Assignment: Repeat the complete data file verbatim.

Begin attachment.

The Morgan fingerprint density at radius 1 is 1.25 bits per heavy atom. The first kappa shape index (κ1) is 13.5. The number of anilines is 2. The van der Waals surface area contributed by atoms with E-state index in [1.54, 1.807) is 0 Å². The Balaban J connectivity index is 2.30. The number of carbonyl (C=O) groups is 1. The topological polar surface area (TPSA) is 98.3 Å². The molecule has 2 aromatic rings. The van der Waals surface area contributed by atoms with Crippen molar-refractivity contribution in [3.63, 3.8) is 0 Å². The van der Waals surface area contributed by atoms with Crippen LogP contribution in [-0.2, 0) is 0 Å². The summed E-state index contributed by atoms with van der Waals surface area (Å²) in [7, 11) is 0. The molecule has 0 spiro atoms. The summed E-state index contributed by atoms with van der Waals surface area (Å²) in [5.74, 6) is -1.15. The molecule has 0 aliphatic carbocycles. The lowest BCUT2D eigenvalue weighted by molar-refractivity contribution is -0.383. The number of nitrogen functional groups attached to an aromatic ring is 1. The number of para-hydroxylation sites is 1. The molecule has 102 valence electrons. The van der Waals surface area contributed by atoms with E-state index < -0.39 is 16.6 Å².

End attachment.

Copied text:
The Morgan fingerprint density at radius 1 is 1.25 bits per heavy atom. The first kappa shape index (κ1) is 13.5. The number of anilines is 2. The van der Waals surface area contributed by atoms with E-state index in [1.54, 1.807) is 0 Å². The Balaban J connectivity index is 2.30. The number of carbonyl (C=O) groups is 1. The topological polar surface area (TPSA) is 98.3 Å². The molecule has 2 aromatic rings. The van der Waals surface area contributed by atoms with Crippen molar-refractivity contribution in [3.63, 3.8) is 0 Å². The van der Waals surface area contributed by atoms with Crippen LogP contribution in [-0.2, 0) is 0 Å². The summed E-state index contributed by atoms with van der Waals surface area (Å²) in [7, 11) is 0. The molecule has 0 spiro atoms. The summed E-state index contributed by atoms with van der Waals surface area (Å²) in [5.74, 6) is -1.15. The molecule has 0 aliphatic carbocycles. The lowest BCUT2D eigenvalue weighted by molar-refractivity contribution is -0.383. The number of nitrogen functional groups attached to an aromatic ring is 1. The number of para-hydroxylation sites is 1. The molecule has 102 valence electrons. The van der Waals surface area contributed by atoms with E-state index < -0.39 is 16.6 Å².